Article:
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Rogan Taylor: The truth about Hillsborough is still out there

Many suspected establishment powers conniving to serve each other's interests. 'Blame the fans' worked for everybody

Thursday, 25 August 2011

As the nation reeled from the shock of discovering that a News International tabloid newspaper had hacked into Millie Dowler's phone; listened to (and deleted) messages to make space for more, and considerably added to the grief of her parents and loved ones, there was one place where it came as no surprise: my home town, Liverpool.
We had visited this particular circle of hell before, back in 1989, just a couple of days after the Hillsborough disaster, when the Sun newspaper published an outrageous attack on the Liverpool fans at the game. Under the banner headline "THE TRUTH", it alleged that they urinated on "brave cops" helping the stricken, and picked the pockets of their own dead. The suffering this front page inflicted on the grieving families of the 96 dead fans – and more generally on the club, its fans and the city too – was devastating to witness. Imagine what would have been done if the fans had mobile phones back then.

The Sun's calumny was clearly an attempt to smear the fans to support the police contention that the fans were ungovernable. The essence of this "defence" was clear within minutes of the disaster unfolding. For the unfortunate Graham Kelly, the newly-appointed head of the FA, the Cup semi-final on 15 April, 1989, was his first official engagement. Within minutes of the tragedy, Kelly made his way to the police observation box where match-commander, Chief Superintendent David Duckenfield, was in post, and asked what happened. He told Kelly that the fans had broken the gates down and rushed into the stadium. In other words: Blame the Fans. It was a lie.
In the event, Lord Justice Taylor's Inquiry principally blamed the police. But the Hillsborough families have never received justice; they never accepted the "accidental death" verdicts and the fact that so much evidence of incompetence before and after the disaster was not heard in court. They have fought for over two decades to unearth the real "truth", supported by almost everyone in Liverpool and many outside too.
That is why the recent petition to the Government urging disclosure of all relevant documents went from a couple of dozen signatures to over 100,000 in a few days, triggering the requirement of a Commons backbench committee to consider allocating time for a full debate in Parliament.
Many documents have been made available in the past two years following a BBC request under freedom of information. They were released via an independent panel set up for the purpose – but did not include Cabinet minutes or records of discussions by then Prime Minister, Margaret Thatcher. The current Information Minister, Christopher Graham, acceded to the BBC's request for these documents last month but insisted that their general publication be "managed" by and through the independent panel. However, under its terms of reference, the panel may not disclose information about the views of ministers at the time because this would "undermine Cabinet collective responsibility".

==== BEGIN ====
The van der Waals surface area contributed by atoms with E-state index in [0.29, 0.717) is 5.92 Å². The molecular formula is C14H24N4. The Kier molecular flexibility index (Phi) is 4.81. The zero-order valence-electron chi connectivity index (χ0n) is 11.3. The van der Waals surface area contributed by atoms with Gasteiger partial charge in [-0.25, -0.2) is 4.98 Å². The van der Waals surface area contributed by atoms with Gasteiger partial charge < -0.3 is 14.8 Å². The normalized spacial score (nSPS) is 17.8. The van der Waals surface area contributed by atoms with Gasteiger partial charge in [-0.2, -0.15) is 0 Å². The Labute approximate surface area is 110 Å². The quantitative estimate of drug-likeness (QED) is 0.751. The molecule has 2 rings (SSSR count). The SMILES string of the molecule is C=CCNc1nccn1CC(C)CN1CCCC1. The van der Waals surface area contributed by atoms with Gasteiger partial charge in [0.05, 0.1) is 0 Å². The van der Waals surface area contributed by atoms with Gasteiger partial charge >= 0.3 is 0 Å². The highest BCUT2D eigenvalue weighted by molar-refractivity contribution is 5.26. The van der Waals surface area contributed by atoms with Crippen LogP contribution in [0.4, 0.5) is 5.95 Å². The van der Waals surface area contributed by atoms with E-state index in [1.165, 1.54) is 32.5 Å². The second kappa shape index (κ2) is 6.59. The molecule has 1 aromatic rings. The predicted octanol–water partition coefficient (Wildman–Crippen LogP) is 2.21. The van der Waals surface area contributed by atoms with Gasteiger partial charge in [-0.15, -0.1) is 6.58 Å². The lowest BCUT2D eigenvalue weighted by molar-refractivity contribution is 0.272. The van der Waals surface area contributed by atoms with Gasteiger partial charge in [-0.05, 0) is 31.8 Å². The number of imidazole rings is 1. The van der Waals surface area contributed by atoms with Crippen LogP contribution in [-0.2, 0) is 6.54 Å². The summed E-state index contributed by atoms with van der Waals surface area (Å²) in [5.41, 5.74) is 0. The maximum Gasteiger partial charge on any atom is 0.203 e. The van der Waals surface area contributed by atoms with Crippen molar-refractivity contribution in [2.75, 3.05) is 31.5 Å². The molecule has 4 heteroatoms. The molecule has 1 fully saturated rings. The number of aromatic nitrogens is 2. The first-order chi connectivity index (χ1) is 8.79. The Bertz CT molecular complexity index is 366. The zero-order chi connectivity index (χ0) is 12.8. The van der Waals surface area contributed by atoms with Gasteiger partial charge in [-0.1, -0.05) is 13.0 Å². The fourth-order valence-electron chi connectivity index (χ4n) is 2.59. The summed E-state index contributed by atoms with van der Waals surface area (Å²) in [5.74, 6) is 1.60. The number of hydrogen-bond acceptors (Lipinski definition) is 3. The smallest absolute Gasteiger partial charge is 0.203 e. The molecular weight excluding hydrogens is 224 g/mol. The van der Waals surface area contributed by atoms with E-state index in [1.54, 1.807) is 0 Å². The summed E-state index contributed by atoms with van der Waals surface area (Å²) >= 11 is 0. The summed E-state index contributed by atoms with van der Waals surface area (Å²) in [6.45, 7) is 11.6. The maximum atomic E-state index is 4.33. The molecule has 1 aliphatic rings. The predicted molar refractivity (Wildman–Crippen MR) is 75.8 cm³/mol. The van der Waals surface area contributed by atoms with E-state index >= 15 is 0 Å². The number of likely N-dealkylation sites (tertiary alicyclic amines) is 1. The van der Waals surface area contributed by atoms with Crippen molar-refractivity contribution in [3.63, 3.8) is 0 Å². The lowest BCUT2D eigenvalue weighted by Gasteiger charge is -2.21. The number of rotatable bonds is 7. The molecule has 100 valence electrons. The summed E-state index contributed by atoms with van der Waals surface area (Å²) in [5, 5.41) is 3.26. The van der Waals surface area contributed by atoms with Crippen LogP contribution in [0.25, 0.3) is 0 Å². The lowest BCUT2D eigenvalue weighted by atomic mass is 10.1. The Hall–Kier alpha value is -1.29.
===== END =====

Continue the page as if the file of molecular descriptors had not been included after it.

What these records of discussions among the Cabinet and others hold is unknown. At the time, Mrs Thatcher appeared sympathetic to the police view. She didn't like football; it was a bloody nuisance and a constant embarrassment when English fans caused trouble abroad. She announced her intention to "sort football out" once and for all with potentially the most damaging piece of legislation for the professional game which would require fans to buy computer-readable ID cards before they could attend a match.
Despite intense resistance from every organised group in the game, including referees, the PFA, the FA, the Football League, and most especially the fans through their national campaign led by the Football Supporters' Association, by the time Hillsborough happened, the "ID Card" Bill, as it was unpopularly known, was awaiting the formality of a Third Reading, though, subsequently, Lord Taylor's report dismissed the scheme as unworkable and potentially dangerous.
After Hillsborough and The Sun's headlines, many in Liverpool suspected a triumvirate of establishment powers conniving to serve each other's interests, and "blame the fans" worked for everybody. In fact, it's exactly the same trio so recently caught up in the phone-hacking scandal. The police (then the South Yorkshire Constabulary); News International (The Sun) and politicians (including local Conservative MPs in Sheffield and the Prime Minister herself). It would be very interesting if the disclosure of minutes of discussions at the heart of government lent any support to these suspicions.
Meanwhile the Hillsborough families and their supporters battle on. Most of the fans who died were under 30; over one third were teenagers; the youngest, 10 years old. The loss of so many young people at a football match one sunny afternoon has left an indelible scar. When Murdoch senior was recently questioned in the Commons by the Select Committee, one MP referred him to that infamous Sun headline. It was clear the 80-year-old Rupert had no memory of it. Not so in Liverpool.

Rogan Taylor was chair of the Football Supporters' Association in 1989 and attended the match at Hillsborough. He is director of the Football Industry Group at the University of Liverpool

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